“Write your needs down,” Downey says. “Think about scoring each item beyond just product performance and price.”

Although price and performance are likely the most important features of any input purchase decision, Gray says farmers should break each input decision down into several other critical components. How important are each of the following components to you?

  • volume and early-order discounts

  • storage, delivery time and conditions (Are there penalties if delays occur?)

  • application services

  • financing terms

  • warranties (What documentation will you need to file a claim if the product is under warranty?)

  • technical support (Do you have proper contact information and know the average response time?)

  • training (What training do your retailers supply their staff, including support for regulatory compliance?)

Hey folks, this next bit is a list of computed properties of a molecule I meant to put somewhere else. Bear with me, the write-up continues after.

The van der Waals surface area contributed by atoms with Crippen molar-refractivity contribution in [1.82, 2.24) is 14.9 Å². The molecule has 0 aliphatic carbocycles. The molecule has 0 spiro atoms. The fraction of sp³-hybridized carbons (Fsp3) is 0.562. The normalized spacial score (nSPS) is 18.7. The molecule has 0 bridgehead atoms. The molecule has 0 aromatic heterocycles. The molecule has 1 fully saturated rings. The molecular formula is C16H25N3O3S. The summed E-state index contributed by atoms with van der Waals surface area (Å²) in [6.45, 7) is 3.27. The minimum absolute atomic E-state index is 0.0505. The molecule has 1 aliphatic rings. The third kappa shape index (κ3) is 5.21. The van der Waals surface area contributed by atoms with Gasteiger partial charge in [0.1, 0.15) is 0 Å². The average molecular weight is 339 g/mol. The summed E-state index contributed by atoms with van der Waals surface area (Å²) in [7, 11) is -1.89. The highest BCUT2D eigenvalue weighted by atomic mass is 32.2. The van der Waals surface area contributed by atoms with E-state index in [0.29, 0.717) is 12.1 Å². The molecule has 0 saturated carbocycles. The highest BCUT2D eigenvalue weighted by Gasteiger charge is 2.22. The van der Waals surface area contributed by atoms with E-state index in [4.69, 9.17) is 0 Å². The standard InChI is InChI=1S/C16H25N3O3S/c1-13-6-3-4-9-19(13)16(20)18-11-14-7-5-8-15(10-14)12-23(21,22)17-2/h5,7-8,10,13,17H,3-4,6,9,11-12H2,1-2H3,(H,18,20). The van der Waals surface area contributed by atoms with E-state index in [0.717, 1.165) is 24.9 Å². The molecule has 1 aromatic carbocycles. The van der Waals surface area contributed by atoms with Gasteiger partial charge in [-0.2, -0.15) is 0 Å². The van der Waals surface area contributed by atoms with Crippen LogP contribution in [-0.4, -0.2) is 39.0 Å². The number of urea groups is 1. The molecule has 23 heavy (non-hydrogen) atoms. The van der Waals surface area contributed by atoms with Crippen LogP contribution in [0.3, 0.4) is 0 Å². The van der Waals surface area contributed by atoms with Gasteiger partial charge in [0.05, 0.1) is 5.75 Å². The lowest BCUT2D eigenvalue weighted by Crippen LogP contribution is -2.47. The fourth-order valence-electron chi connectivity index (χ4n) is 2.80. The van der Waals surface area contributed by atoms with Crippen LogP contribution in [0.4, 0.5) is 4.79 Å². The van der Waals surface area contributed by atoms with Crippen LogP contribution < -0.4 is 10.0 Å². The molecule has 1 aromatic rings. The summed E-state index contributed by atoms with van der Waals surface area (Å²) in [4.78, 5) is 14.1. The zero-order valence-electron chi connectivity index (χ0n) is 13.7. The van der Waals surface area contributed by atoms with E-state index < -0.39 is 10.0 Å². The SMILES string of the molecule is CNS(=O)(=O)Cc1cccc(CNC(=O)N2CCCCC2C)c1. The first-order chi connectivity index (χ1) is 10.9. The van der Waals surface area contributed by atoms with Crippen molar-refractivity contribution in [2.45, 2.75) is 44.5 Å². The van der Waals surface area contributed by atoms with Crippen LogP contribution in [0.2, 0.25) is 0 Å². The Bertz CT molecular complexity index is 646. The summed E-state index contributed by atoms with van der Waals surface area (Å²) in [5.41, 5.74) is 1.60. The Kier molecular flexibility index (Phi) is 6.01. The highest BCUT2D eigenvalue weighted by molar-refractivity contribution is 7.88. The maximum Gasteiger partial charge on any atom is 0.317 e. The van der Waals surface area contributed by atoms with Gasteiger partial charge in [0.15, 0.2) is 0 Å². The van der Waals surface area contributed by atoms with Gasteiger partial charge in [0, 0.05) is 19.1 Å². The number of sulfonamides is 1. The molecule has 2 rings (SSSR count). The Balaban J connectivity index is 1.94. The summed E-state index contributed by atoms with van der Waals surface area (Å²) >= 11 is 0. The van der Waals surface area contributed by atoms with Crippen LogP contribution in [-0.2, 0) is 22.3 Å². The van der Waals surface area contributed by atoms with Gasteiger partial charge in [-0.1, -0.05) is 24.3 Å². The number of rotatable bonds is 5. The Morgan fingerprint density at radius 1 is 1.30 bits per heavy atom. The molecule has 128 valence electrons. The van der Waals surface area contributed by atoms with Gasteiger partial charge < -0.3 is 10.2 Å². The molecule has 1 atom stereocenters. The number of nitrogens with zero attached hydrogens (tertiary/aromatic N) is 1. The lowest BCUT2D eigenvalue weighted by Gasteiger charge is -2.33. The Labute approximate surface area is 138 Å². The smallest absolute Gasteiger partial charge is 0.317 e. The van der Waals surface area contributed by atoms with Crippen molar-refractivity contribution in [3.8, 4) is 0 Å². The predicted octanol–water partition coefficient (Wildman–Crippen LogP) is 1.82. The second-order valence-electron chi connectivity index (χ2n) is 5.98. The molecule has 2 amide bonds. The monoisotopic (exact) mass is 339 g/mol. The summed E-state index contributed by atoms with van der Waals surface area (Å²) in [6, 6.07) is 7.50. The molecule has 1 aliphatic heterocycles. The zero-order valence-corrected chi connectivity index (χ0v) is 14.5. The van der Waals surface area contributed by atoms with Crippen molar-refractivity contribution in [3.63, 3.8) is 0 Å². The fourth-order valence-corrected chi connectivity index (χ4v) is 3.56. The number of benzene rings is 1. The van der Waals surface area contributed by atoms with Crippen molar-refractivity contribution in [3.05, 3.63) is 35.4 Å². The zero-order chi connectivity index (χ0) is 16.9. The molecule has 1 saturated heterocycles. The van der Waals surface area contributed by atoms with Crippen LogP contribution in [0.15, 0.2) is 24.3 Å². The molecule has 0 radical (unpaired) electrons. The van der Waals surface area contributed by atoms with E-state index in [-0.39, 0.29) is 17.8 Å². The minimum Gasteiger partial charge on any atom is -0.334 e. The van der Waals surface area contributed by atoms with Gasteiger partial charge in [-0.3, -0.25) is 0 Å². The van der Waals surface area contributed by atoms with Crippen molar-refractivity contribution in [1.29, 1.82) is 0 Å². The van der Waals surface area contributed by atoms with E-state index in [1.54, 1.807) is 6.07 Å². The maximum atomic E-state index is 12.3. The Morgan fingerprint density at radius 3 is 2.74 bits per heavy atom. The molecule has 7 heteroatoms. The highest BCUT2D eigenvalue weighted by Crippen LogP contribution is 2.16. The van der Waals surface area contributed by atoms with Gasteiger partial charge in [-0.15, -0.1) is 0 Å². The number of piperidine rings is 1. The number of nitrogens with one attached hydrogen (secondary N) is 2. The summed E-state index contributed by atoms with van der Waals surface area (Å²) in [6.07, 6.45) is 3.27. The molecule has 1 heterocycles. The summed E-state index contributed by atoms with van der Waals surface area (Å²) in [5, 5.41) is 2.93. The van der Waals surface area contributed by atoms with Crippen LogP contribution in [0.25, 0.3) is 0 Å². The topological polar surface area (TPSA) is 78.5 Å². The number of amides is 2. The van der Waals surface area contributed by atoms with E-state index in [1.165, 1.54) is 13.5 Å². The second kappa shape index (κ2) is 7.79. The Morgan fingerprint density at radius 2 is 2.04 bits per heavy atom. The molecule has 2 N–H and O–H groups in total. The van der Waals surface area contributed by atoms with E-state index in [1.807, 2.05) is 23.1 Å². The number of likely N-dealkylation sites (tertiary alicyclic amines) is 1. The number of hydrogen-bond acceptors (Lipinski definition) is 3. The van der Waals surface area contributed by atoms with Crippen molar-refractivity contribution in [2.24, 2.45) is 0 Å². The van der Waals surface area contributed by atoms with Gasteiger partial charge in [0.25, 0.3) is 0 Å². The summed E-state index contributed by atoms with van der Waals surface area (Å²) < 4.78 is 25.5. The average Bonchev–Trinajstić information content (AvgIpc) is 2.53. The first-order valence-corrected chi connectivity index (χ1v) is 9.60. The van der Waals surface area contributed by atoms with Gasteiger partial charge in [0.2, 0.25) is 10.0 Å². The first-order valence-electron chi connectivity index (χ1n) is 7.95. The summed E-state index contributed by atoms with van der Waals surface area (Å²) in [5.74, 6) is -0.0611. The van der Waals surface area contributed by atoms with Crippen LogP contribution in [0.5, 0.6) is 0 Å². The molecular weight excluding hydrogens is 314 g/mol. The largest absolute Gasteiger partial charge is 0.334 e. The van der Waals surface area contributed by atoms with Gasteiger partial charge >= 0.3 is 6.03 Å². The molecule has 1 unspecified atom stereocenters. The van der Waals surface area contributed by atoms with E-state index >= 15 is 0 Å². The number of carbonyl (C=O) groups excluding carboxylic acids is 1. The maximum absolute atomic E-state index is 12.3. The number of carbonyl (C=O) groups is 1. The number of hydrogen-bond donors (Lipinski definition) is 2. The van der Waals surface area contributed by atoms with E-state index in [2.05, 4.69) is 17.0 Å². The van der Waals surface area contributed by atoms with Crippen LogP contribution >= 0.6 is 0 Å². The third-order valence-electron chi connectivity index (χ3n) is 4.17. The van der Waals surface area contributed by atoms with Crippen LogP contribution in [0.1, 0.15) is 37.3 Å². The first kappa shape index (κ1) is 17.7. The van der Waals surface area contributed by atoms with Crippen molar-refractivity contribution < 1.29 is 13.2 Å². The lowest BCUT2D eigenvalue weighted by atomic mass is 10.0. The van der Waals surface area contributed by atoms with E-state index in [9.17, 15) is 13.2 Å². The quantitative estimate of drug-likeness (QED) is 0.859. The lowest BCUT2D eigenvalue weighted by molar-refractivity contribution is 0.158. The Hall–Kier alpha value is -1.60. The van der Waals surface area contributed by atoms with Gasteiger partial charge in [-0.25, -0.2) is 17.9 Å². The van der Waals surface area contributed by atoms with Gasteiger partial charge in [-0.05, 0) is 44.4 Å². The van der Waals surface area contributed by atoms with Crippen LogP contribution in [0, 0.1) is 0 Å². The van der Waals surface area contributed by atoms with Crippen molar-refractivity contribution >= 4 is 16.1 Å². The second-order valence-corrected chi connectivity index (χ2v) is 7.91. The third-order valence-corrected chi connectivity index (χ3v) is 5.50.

About the Author(s)

Ben Potter

Senior editor, Farm Futures

Senior Editor Ben Potter brings two decades of professional agricultural communications and journalism experience to Farm Futures. He began working in the industry in the highly specific world of southern row crop production. Since that time, he has expanded his knowledge to cover a broad range of topics relevant to agriculture, including agronomy, machinery, technology, business, marketing, politics and weather. He has won several writing awards from the American Agricultural Editors Association, most recently on two features about drones and farmers who operate distilleries as a side business. Ben is a graduate of the University of Missouri School of Journalism.